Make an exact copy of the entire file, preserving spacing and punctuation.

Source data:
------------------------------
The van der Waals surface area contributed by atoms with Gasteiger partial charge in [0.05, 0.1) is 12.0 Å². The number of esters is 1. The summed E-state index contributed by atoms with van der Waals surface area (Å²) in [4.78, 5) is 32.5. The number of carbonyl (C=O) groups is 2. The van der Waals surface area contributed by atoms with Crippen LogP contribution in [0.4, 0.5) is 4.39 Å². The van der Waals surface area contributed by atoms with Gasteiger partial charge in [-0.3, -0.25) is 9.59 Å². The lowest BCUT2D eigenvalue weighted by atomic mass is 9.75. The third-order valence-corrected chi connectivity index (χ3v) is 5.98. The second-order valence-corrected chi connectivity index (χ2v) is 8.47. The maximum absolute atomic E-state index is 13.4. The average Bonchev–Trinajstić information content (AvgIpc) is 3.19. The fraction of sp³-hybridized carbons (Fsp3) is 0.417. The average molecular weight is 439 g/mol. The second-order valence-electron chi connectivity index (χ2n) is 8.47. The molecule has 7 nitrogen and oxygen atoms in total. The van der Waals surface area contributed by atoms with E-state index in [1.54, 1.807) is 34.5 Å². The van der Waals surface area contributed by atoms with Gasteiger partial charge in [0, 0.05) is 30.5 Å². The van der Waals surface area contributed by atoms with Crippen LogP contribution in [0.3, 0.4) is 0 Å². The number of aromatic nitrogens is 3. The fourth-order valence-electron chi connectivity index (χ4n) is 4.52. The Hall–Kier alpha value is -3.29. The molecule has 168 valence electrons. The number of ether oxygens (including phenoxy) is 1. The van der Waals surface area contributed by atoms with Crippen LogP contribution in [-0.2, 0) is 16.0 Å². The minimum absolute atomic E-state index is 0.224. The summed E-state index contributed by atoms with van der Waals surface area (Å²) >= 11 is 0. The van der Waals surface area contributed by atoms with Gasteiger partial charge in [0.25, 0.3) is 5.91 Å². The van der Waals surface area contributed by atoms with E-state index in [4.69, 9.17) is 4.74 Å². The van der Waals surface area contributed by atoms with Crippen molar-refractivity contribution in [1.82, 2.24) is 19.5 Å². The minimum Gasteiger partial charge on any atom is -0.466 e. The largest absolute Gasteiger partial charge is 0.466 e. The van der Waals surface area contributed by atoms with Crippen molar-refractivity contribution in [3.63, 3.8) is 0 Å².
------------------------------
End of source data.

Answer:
The van der Waals surface area contributed by atoms with Gasteiger partial charge in [0.05, 0.1) is 12.0 Å². The number of esters is 1. The summed E-state index contributed by atoms with van der Waals surface area (Å²) in [4.78, 5) is 32.5. The number of carbonyl (C=O) groups is 2. The van der Waals surface area contributed by atoms with Crippen LogP contribution in [0.4, 0.5) is 4.39 Å². The van der Waals surface area contributed by atoms with Gasteiger partial charge in [-0.3, -0.25) is 9.59 Å². The lowest BCUT2D eigenvalue weighted by atomic mass is 9.75. The third-order valence-corrected chi connectivity index (χ3v) is 5.98. The second-order valence-corrected chi connectivity index (χ2v) is 8.47. The maximum absolute atomic E-state index is 13.4. The average Bonchev–Trinajstić information content (AvgIpc) is 3.19. The fraction of sp³-hybridized carbons (Fsp3) is 0.417. The average molecular weight is 439 g/mol. The second-order valence-electron chi connectivity index (χ2n) is 8.47. The molecule has 7 nitrogen and oxygen atoms in total. The van der Waals surface area contributed by atoms with E-state index in [1.54, 1.807) is 34.5 Å². The van der Waals surface area contributed by atoms with Gasteiger partial charge in [0, 0.05) is 30.5 Å². The van der Waals surface area contributed by atoms with Crippen LogP contribution in [0.3, 0.4) is 0 Å². The number of aromatic nitrogens is 3. The fourth-order valence-electron chi connectivity index (χ4n) is 4.52. The Hall–Kier alpha value is -3.29. The molecule has 168 valence electrons. The number of ether oxygens (including phenoxy) is 1. The van der Waals surface area contributed by atoms with Crippen LogP contribution in [-0.2, 0) is 16.0 Å². The minimum absolute atomic E-state index is 0.224. The summed E-state index contributed by atoms with van der Waals surface area (Å²) >= 11 is 0. The van der Waals surface area contributed by atoms with Gasteiger partial charge in [0.25, 0.3) is 5.91 Å². The van der Waals surface area contributed by atoms with E-state index in [4.69, 9.17) is 4.74 Å². The van der Waals surface area contributed by atoms with Crippen molar-refractivity contribution in [1.82, 2.24) is 19.5 Å². The minimum Gasteiger partial charge on any atom is -0.466 e. The largest absolute Gasteiger partial charge is 0.466 e. The van der Waals surface area contributed by atoms with Crippen molar-refractivity contribution in [3.63, 3.8) is 0 Å².